Although the Islamists have been trying to assuage the fears of the West and secular Egyptians with promises of 'moderation', they're proving it's nothing but lip service, at least when it comes to their female population. The Salafis are already trying to force their conservative will on the people, though the women are fighting back. But according to Amnesty International,
“Most of the biggest Egyptian political parties have committed to delivering ambitious human rights reform in the country’s transition, but have either given mixed signals or flatly refused to sign up to ending discrimination, protecting women’s rights and to abolishing the death penalty,” Amnesty said.
The London-based rights watchdog had contacted 54 parties running in Egypt’s first post-revolution parliamentary elections to sign a “human rights manifesto” containing 10 key pledges.
“It is disturbing that a number of parties refused to commit to equal rights for women,” said Philip Luther, Amnesty International’s interim director for the Middle East and North Africa.
“With a handful of women taking up seats in the new parliament, there remain huge obstacles to women playing a full role in Egyptian political life,” said Luther.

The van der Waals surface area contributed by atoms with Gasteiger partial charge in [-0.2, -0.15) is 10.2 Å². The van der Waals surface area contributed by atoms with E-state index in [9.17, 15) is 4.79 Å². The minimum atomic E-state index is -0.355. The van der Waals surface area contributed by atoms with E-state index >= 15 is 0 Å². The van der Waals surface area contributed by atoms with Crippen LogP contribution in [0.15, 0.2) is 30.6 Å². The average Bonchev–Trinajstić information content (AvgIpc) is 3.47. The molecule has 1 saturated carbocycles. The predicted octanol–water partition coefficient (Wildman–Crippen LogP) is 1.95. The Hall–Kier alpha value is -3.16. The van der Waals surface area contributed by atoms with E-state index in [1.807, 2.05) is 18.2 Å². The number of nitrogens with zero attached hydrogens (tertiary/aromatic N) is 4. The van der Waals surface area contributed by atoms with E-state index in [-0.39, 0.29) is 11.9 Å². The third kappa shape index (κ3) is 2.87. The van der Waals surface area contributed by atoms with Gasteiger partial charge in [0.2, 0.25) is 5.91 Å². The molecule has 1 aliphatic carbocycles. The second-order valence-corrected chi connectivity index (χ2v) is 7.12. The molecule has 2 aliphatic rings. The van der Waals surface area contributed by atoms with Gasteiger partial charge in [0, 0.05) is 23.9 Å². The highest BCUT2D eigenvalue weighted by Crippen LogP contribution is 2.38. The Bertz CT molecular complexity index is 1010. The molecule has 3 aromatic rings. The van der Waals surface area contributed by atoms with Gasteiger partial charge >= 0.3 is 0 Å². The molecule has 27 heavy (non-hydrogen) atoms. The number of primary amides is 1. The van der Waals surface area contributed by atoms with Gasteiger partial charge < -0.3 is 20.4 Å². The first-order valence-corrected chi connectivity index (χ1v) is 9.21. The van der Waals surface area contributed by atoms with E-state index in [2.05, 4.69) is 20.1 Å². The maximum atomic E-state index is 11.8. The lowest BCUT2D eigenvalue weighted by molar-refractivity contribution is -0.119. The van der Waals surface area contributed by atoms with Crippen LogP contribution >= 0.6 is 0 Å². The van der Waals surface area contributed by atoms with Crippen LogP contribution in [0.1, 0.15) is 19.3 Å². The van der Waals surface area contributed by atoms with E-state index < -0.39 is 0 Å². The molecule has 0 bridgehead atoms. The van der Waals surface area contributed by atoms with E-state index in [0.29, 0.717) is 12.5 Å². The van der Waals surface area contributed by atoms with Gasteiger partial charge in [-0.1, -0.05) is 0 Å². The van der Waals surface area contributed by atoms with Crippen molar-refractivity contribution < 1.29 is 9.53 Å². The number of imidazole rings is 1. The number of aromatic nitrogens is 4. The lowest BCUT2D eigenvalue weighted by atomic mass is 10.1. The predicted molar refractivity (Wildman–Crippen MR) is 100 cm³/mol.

Apparently, the Muslim Brotherhood did not respond to Amnesty, and the Salafi Al-Nour party
“agreed orally to all pledges with the exception of the abolition of the death penalty and protection of women’s rights.”Equally troubling is the fact that it wasn't just the Islamists who either didn't respond or refused to commit to women's rights. The Free Egyptians party didn't respond either, and ten other parties also refused to commit to women's rights and discrimination. Out of all the many parties that make up the new Egyptian government, only the Popular Socialist Alliance Party and the Egyptian Social Democratic Part agreed to all ten pledges,
which also include ending the state of emergency, combating torture, ensuring fair trials and upholding freedom of association and expression.
Of course, pledging and actually acting upon those pledges are two separate things. It's easy to say one thing and do another. Only time will tell if they actually do implement change, but the fact that the majority (including non-Islamists) refuse to view women as equals does not bode well.